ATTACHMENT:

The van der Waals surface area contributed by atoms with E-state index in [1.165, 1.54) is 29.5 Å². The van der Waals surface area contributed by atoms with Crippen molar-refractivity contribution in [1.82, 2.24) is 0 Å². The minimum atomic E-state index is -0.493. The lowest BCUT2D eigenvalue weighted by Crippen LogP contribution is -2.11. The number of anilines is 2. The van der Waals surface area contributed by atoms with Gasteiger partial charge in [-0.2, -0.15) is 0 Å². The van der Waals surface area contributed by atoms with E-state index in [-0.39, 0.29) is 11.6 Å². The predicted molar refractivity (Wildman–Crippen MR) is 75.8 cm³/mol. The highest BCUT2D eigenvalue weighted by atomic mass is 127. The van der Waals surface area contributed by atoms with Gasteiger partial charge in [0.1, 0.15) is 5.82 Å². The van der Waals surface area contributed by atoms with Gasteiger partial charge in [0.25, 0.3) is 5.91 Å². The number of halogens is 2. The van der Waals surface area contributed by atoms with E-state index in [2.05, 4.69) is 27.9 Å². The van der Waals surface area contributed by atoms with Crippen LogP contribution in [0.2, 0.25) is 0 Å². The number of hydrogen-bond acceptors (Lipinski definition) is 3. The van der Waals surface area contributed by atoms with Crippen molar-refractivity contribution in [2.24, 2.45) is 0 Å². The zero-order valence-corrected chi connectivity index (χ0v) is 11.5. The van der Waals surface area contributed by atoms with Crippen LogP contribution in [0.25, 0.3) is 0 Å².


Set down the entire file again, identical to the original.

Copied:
The van der Waals surface area contributed by atoms with E-state index in [1.165, 1.54) is 29.5 Å². The van der Waals surface area contributed by atoms with Crippen molar-refractivity contribution in [1.82, 2.24) is 0 Å². The minimum atomic E-state index is -0.493. The lowest BCUT2D eigenvalue weighted by Crippen LogP contribution is -2.11. The number of anilines is 2. The van der Waals surface area contributed by atoms with Gasteiger partial charge in [-0.2, -0.15) is 0 Å². The van der Waals surface area contributed by atoms with E-state index in [-0.39, 0.29) is 11.6 Å². The predicted molar refractivity (Wildman–Crippen MR) is 75.8 cm³/mol. The highest BCUT2D eigenvalue weighted by atomic mass is 127. The van der Waals surface area contributed by atoms with Gasteiger partial charge in [0.1, 0.15) is 5.82 Å². The van der Waals surface area contributed by atoms with Gasteiger partial charge in [0.25, 0.3) is 5.91 Å². The number of halogens is 2. The van der Waals surface area contributed by atoms with E-state index in [2.05, 4.69) is 27.9 Å². The van der Waals surface area contributed by atoms with Crippen LogP contribution in [0.2, 0.25) is 0 Å². The number of hydrogen-bond acceptors (Lipinski definition) is 3. The van der Waals surface area contributed by atoms with Crippen molar-refractivity contribution in [2.24, 2.45) is 0 Å². The zero-order valence-corrected chi connectivity index (χ0v) is 11.5. The van der Waals surface area contributed by atoms with Crippen LogP contribution in [0.25, 0.3) is 0 Å².